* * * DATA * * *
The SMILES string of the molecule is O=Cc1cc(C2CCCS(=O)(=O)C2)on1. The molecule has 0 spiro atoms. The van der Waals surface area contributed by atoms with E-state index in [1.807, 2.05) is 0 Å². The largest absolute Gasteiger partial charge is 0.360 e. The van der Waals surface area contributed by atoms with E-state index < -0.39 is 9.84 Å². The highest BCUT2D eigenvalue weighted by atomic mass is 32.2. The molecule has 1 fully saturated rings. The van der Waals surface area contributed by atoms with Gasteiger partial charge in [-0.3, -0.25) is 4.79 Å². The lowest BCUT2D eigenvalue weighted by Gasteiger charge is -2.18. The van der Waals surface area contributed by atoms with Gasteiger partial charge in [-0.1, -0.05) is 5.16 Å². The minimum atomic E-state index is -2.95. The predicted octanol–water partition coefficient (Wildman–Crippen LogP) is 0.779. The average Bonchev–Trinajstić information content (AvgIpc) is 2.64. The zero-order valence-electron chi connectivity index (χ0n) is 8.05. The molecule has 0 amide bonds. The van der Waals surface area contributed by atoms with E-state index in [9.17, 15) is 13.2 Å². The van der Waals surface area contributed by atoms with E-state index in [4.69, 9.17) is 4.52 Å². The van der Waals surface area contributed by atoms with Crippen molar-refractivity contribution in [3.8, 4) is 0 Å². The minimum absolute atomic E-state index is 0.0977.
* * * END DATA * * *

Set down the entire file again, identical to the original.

The SMILES string of the molecule is O=Cc1cc(C2CCCS(=O)(=O)C2)on1. The molecule has 0 spiro atoms. The van der Waals surface area contributed by atoms with E-state index in [1.807, 2.05) is 0 Å². The largest absolute Gasteiger partial charge is 0.360 e. The van der Waals surface area contributed by atoms with E-state index < -0.39 is 9.84 Å². The highest BCUT2D eigenvalue weighted by atomic mass is 32.2. The molecule has 1 fully saturated rings. The van der Waals surface area contributed by atoms with Gasteiger partial charge in [-0.3, -0.25) is 4.79 Å². The lowest BCUT2D eigenvalue weighted by Gasteiger charge is -2.18. The van der Waals surface area contributed by atoms with Gasteiger partial charge in [-0.1, -0.05) is 5.16 Å². The minimum atomic E-state index is -2.95. The predicted octanol–water partition coefficient (Wildman–Crippen LogP) is 0.779. The average Bonchev–Trinajstić information content (AvgIpc) is 2.64. The zero-order valence-electron chi connectivity index (χ0n) is 8.05. The molecule has 0 amide bonds. The van der Waals surface area contributed by atoms with E-state index in [9.17, 15) is 13.2 Å². The van der Waals surface area contributed by atoms with E-state index in [4.69, 9.17) is 4.52 Å². The van der Waals surface area contributed by atoms with Crippen molar-refractivity contribution in [3.8, 4) is 0 Å². The minimum absolute atomic E-state index is 0.0977.